A decade later, Gareth Davies, the then chief executive of Imperial Tobacco, while commenting on the proposed advertising ban in the UK said: “Obviously I am very much against anything that tries to reduce consumption of a legal product that is used by adults.” 
The reason for sports sponsorship was also revealed by an RJ Reynolds executive in the late eighties: “We’re in the cigarette business. We’re not in the sports business. We use sports as an avenue for advertising our products ...We can go into an area where we’re marketing an event, measure sales during the event and measure sales after the event, and see an increase in sales." 
The tobacco industry has had a long and close association with Formula One motor racing. In the mid-eighties, Barrie Gill, chief executive of Championship Sports Specialists Ltd., a sports sponsorship company, explained why: “It’s the ideal sport for sponsorship. It’s got glamour and worldwide television coverage. It’s a 10 - month activity involving 16 races in 14 countries with drivers from 16 nationalities. After football it's the Number One multinational sport. It ’s got total global exposure, total global hospitality, total media coverage and 600 million people watching it on TV every fortnight.…It’s macho, it’s excitement, it’s colour, it’s international, it ’s glamour.…They’re there to get visibility. They’re there to sell cigarettes.” 
In June 2012, the Guardian newspaper in the UK reported on the celebrity endorsement of Gudang Garam’s (an Indonesian tobacco company) InterSport internet channel by Manchester United and England football star Rio Ferdinand.  (see Gudang Garam and sports endorsement)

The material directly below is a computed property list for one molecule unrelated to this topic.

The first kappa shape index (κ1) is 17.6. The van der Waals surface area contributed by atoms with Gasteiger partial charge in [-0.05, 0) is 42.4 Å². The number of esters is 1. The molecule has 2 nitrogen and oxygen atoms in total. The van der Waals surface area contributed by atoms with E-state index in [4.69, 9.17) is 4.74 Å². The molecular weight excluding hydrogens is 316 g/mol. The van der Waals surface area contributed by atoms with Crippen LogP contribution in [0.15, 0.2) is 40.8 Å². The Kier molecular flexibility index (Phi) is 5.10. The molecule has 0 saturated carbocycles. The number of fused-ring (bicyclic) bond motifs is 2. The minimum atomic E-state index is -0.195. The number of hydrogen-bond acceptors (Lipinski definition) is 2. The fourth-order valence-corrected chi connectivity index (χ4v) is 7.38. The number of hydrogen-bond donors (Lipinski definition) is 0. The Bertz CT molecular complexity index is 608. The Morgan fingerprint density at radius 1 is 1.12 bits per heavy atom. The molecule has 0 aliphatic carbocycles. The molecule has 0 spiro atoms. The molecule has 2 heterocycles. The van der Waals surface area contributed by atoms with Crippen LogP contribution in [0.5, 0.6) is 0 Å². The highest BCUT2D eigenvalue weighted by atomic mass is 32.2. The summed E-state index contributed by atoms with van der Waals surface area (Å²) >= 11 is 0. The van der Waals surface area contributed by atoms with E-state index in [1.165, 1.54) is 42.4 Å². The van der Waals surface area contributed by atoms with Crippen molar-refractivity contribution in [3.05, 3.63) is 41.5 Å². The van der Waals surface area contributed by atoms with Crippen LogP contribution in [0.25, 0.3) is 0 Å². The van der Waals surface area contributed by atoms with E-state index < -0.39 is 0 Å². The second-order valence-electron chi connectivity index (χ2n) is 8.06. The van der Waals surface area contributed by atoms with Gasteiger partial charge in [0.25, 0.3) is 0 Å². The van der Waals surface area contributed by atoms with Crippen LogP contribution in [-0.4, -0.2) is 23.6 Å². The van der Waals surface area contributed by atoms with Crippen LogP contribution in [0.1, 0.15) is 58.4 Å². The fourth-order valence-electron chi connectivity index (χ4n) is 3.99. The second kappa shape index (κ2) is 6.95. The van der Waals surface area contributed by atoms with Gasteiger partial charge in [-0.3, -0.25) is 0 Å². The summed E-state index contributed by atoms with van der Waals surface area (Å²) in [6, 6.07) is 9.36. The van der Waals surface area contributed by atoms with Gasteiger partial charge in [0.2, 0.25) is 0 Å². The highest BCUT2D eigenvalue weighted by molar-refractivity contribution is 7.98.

Virtually all tobacco advertising is now illegal in the UK and many other countries. In the UK, the Tobacco Advertising & Promotion Act 2002 was enacted in November 2002, which banned most advertising in February 2003, with a gradual phase out of sponsorship by July 2005.
The UK is also a party to the World Health Organization's Framework Convention on Tobacco Control, the world’s first global public health treaty. Article 13 of the Treaty requires Parties to implement and enforce a comprehensive ban on tobacco advertising within five years of ratifying the FCTC. 
The UK government is currently considering whether to implement a policy of plain packaging of cigarettes packs, which industry documents show are used as a key marketing tool.  It has also recently introduced a Point of Sale Display Ban.
Other Types of Advertising
- A list of pages in the category Advertising Strategy
- Also see a related Facebook page on tobacco advertising and marketing
- ↑ The American Cancer Society, The Framework Convention Alliance, and The Campaign for Tobacco-Free Kids, How do you Sell Death?, November 2008
- ↑ Quoted in World in Action, Secrets of Safer Cigarettes, 1988
- ↑ L. Heise, Unhealthy Alliance, World Watch, 1988, p20
- ↑ E. Clark, "Time to Smoke out Double Standards", Campaign, 1988, 6 May, p44-45
- ↑ Clive Smee, Effect of Tobacco Advertising on Tobacco Consumption: a discussion document reviewing the evidence, Economic and Operational Research Division. Department of Health 1992
- ↑ Tobacco International, 1987, 17 April & 24 July
- ↑ B. Potter, “Tobacco Chief to Fight Advert Ban,” Daily Telegraph, 15 May 1997
- ↑ J. DePerel, "Warning: Sports Stars May be Hazardous to Your Health", The Washington Monthly, 1989, September, p34-49
- ↑ Peter Taylor, Smoke Ring–– The Politics of Tobacco, 1984, Bodley Head, pp. 101-103
- ↑ Jamie Doward and Tegan Rogers, Rio Ferdinand criticised over advert linked to Asian tobacco firm, The Guardian, 16 June 2012, accessed July 2012
- ↑ ASH,Tobacco Advertising and Promotion in the UK, October 2009
- ↑ Mark Hulit, Marketing Issues Corporate Affairs Conference, Philip Morris, Manila, 27 May 1994